Composed as a love letter to Mexico City and the maid (Yalitza Aparicio) that helped raise him, writer/director Alfonso Cuarón’s Roma takes place in the early 1970s and follows an emotional journey of family dynamics, political upheaval, cultural intricacies and wide-eyed adventurousness from the capital to the coast. Told in Spanish and Mixtec, the film’s semi-autobiographical narrative was edited by burgeoning editor Adam Gough and Cuarón.
Since then, it won the Golden Lion at the Venice Film Festival and was selected to be Mexico’s foreign-language Oscar® entry. “I remember the day Alfonso called me up and told me the next project was going to be Roma,” Gough recalls. “I honestly thought the phone call was going to be, ‘Not this one. It might be a bit tricky.’ He phoned me up said we’re good to go. We’re going to need you out there in a couple of months. I told him, ‘You do know my Spanish is not great. In fact, it’s non-existent.’ He was incredibly supportive and said, ‘Don’t worry. Mine’s good enough. I think we can get through it.’ From very early on he knew how that was going to be.
I had a fantastic assistant [Melanie Haslam] that was putting markers on everything and translating it for me. Then, I would just edit the rhythm of the dialogue. There were moments it got tricky. Prior to this, I did a documentary [Hand of God] in Arabic, so not speaking any of that either, I got myself into a headspace of understanding the rhythms of the languages as long as you know where the emphasis is. I haven’t cut in English for two and a half years.”
4th Qtr, 2018
Working on Roma brought Gough full circle in his career thus far. His first film had been Children of Men, which Cuarón directed over a decade earlier. “I always wanted to edit coming out of university,” admits Gough. “The way I got my break was working my way up through the cutting room as a PA. Children of Men is my first on-screen credit.
Now I’m editing with the same director 12 years later. It’s been quite an incredible journey.” Cuarón and Gough had not worked together in the interim, but Cuarón found himself in need of an editor about three or four years ago. Gough shares, “My name made the list of available editors and purely out of recognition from my past work on Children of Men as an editorial PA. I was given the opportunity of working with him again on a very low-key promo.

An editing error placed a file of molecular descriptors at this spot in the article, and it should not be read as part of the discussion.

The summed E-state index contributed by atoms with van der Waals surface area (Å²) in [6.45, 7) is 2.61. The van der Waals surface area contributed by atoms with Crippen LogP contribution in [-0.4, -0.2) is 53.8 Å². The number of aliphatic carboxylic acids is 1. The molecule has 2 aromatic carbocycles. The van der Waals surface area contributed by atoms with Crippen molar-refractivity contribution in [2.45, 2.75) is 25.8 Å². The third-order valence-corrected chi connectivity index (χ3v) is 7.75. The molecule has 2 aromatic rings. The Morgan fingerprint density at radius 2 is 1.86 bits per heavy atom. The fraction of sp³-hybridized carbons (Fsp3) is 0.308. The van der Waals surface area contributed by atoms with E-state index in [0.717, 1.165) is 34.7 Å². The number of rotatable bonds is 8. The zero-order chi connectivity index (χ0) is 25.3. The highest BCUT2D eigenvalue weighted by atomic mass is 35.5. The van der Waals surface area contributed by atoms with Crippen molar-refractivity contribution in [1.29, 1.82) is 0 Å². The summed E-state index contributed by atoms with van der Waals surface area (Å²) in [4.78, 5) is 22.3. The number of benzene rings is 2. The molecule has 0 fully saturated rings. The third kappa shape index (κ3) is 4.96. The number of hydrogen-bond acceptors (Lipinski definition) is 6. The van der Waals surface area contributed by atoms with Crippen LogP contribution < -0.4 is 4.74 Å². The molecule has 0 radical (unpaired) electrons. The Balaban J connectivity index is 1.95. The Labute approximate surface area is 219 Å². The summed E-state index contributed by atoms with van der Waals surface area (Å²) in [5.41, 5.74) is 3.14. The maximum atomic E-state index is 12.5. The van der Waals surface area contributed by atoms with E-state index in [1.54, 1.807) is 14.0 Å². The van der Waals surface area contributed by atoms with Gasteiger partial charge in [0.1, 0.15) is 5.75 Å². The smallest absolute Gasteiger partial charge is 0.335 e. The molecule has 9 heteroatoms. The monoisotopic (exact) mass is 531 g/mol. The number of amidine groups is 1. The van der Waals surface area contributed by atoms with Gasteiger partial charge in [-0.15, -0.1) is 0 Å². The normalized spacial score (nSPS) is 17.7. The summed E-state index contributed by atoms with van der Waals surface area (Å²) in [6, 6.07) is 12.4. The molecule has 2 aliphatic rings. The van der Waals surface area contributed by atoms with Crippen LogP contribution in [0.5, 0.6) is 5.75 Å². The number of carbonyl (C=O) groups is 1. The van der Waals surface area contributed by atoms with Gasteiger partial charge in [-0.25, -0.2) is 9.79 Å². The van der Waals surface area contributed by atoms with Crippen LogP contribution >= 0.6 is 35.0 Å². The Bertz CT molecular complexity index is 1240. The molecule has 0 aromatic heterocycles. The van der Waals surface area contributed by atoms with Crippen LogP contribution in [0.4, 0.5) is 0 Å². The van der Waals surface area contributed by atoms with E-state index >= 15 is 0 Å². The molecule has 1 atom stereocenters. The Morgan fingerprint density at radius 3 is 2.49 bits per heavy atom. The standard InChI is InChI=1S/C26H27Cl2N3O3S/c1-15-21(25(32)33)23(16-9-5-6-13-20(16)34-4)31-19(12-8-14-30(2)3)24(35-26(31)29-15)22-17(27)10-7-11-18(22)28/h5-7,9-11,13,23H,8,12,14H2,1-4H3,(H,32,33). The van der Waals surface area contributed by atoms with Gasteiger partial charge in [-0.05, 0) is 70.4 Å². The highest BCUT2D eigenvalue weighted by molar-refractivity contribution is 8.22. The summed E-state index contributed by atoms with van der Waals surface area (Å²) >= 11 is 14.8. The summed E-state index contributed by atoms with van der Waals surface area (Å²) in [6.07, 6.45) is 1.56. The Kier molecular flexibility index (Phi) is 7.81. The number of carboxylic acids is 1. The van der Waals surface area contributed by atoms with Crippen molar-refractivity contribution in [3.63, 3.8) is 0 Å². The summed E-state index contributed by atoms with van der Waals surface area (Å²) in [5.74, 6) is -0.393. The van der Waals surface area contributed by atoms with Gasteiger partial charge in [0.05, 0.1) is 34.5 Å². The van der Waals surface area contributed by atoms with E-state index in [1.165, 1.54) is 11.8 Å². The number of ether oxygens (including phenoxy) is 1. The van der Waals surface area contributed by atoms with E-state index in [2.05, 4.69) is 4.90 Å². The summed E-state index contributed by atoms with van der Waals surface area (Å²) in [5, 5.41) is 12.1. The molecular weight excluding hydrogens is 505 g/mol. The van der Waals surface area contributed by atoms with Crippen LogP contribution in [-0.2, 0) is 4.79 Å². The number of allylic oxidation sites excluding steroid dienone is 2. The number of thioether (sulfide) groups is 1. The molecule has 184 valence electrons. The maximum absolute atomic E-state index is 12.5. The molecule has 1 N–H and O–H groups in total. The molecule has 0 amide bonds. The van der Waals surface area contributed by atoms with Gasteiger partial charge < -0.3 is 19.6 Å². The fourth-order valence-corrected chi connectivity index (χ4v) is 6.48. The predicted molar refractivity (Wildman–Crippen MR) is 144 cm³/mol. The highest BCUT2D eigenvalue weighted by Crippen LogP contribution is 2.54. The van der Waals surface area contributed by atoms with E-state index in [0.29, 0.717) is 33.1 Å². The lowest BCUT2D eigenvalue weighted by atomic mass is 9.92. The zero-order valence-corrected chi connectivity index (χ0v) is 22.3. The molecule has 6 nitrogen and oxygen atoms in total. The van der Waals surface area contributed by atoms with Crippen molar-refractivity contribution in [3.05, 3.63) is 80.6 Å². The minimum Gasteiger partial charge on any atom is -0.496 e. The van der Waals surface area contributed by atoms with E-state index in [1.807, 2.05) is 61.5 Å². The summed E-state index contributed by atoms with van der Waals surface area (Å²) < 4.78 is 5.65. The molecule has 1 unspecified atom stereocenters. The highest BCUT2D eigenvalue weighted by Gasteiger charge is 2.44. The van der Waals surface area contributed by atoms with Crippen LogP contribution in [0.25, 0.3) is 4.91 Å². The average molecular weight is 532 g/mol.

This was kind of like the job interview to see if we could get along and if I could technically handle what he needed. That all went really well. I just became part of the team; keeping in contact, reading the scripts that he was developing and looking to move forward on. I was lined up to do whatever project he had coming up.” Although this was his second time working on a Cuarón feature, it really was the first time they were actually collaborating together. Gough explains, “I really enjoyed it.
The first few weeks working out the emotion of the cutting room were a little ropy. When I was doing the teaser promo for him very early on, I was going through dailies and he asked me my opinion on something and, to be honest, I was just controlling the footage and not paying much attention and told him I needed to watch that again. He gave me a stern talking to.‘Listen. I’ve not hired you to just push buttons. You’re here for your opinion and we’re collaborating on this together.’
It was a very good lesson learned early on prior to Roma. So, now I feel it’s my part to do my research and understand everything and talk about everything in detail. If there is something I don’t understand, I’ll bring it up in conversation so I know what I’m looking for and how it’s working. It’s truly collaborative.” Of course, an unconventional film would have an unconventional production. “There wasn’t a shooting script,” admits Gough. “Alfonso wouldn’t let anyone have the script, cast or crew.
The actors would get their pages on the day and I didn’t get my hands on it until after the shoot, so I didn’t know what I was going to see in dailies. I had a very rough overview of the story from what Alfonso had told me, but didn’t know the outcome of major events and ultimately what was going to happen to our characters. I would watch dailies completely clean, as an audience member would for the first time. I found that I wasn’t analyzing anything as an editor and was letting the emotion of the footage control my response to it.
There would be days where I would be watching dailies in tears. This gave me a very unique opinion that I would then bring to the discussion once I started choosing the selects with Alfonso. This was important as there were incredibly strong options from the first take. The lead actress [Aparicio] was just incredible and Alfonso would also be shooting about 20 takes of everything.
In fact, there is one scene that plays in a master shot for [less than 5] minutes that had 60 takes. Working with long takes can be tricky when finding the most natural flow for the edit. No cut was ever made for comment, it was all about getting the best in and out that keeps the emotional thought alive. There was also no score to rely on for help and there are no J or L cuts (audio or picture overlaps) used over scene transitions. Every single edit is bare and needed to work within the rhythm and emotional flow of the film.”